The fabulous Salvatore Licitra sang the title role, portraying a love-sickened Don Carlo haunted by his beloved Elisabeth de Valois. His confidant, Rodrigo, sung by Georgian-born Lado Ataneli, was exceptional. Together, their big set duet in Act I (“Dio, che nell’ alma infondere”), the Mates Motif, was flawless, synchronized to the tee under the direction of James Conlon. The pairing was an exciting prelude of things to come.
Internationally-acclaimed Dolora Zajick played the role of the scheming, vindictive Princess Eboli. Searing red hair, eye patch, and black gown only added to the effectiveness in her role. Recently completing her successful title role in Tchaikovsky’s Joan of Arc (The Maid of Orleans) in San Francisco Dolora Zajick, a dramatic mezzo-soprano, sang with such passion that the house was riveted to their seats. She sang an exceptionally well executed Veil Song, only to be outdone by her show-stopping rendition of “O don fatale”. Ms. Zajick is a powerful performer and did not disappoint the patrons.
The demands of Elisabeth de Valois are great, but Annalisa Raspagliosi met the challenge with exceptional style. From the moment she graced the stage, the Italian soprano portrayed Spain’s tormented, confused, and heart-breaking Queen. Not only singing her beautiful soaring lines, she is also an equally talented actor that is hard to find in the operatic arena these days.
Equally impressive were the two other principal roles, that of King Philip II, played by Ferruccio Furlanetto and the menacing, powerful Grand Inquisitor, sung by Eric Halfvarson. Both holding a deep, rich bass timbre, they mesmerized the house, and were greeted by a thunderous ovation at the end of the performance. King Philip’s aria, “Ella giammai m’amo!” was stunning to say the least.
Other supporting roles played by Lauren McNeese (Tebaldo), James Creswell (A Monk), David Lomeli (Count Lerma), and Hanan Alattar (A Celestial Voice), helped cement the firm foundation of a strong cast.
It is interesting to note that Tim Goodchild chose primarily shades and hues of black and gray for costumes in this new production of Don Carlo. Although rather stark and drab, the color was somewhat effective in representing the somberness and tragedy of events to unfold, with sharp contrasts such as the red roses carried by the ladies of the court. However, during the auto da fé, the distinction between the masses was somewhat chaotic and confusing. Eloquently stunning were the rich gold robes and cuffs, accentuated by the ornately adorned crowns worn by both Elisabeth and King Philip II during the brief processional in Act II.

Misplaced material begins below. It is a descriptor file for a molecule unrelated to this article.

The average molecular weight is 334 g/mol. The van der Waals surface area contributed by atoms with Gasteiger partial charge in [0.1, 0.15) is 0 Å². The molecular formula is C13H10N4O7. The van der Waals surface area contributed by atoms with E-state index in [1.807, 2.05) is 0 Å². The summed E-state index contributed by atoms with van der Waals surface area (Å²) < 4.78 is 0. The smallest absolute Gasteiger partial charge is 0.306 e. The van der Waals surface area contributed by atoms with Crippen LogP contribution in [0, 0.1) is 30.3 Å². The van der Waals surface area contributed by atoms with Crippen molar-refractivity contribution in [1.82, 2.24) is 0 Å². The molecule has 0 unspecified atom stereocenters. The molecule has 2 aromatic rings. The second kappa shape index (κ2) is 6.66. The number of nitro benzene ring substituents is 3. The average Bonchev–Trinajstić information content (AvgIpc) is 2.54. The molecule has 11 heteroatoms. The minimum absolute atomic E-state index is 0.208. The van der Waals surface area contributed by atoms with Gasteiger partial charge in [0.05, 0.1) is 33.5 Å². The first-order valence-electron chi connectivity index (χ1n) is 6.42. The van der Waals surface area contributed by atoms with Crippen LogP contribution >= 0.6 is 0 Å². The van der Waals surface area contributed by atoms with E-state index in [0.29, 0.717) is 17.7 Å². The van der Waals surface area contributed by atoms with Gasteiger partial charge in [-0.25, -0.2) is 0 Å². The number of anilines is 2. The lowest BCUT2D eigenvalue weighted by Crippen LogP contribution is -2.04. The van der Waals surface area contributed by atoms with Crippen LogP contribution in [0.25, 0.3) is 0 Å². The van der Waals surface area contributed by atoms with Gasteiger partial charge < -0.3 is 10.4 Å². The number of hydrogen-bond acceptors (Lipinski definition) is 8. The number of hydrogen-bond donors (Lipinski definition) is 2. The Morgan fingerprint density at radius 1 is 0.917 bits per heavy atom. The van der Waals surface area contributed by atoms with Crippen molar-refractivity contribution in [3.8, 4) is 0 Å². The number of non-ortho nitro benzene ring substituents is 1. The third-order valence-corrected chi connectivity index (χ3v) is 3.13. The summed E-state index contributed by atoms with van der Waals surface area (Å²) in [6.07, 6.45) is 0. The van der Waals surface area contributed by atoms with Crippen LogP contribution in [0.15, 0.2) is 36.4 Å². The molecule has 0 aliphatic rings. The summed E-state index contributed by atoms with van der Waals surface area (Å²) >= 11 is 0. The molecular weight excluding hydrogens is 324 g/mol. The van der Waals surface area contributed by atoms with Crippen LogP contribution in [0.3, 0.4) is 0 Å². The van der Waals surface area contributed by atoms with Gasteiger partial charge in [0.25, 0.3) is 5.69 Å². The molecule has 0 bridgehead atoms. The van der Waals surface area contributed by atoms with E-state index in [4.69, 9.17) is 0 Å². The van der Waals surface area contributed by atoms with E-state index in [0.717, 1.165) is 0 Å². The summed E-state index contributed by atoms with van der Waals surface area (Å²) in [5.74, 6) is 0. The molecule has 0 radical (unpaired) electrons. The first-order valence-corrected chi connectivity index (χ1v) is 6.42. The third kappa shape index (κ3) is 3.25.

Choreographing this grand opera is not an easy task, and Kitty McNamee, attempted to accomplish this with the space allotted. Those who have seen Don Carlo in previous performances would normally expect to see some sort of organized march as the royal court assembles to witness the burning of the declared heretics. Rather disappointing, there appeared to be no cohesion or regimentation of rank that would have been prominent in those days. It looked like mass confusion. Those unfamiliar with Don Carlo and attending the opera for the first time would construe this as being overwhelming disarray. The scene is a true spectacle, full of pomp and circumstance, tragedy, tension, and drama, as this had been deemed as Verdi’s “dry run” to the more well-known Processional March from Aida, but there was no comparison. This unfortunately was rather discouraging.
By and large, the major components were present to provide the audience with an enthralling and enjoyable afternoon on this, the first performance of , and the opening opera of the season. Artistry abounds, and we are fortunate to have James Conlon with us in Los Angeles. We look forward to seeing his continued creative strengths unfold before us.
This rendition of Don Carlo is fast paced, packed with exceptional talent, contains no longueurs, and holds the audience spellbound up to the very end when Elisabeth sings her final high B before the curtain falls. If you have never seen a mature Verdi opera during his pinnacle years, then perhaps it is time to visit the Dorothy Chandler Pavilion and see a real gem.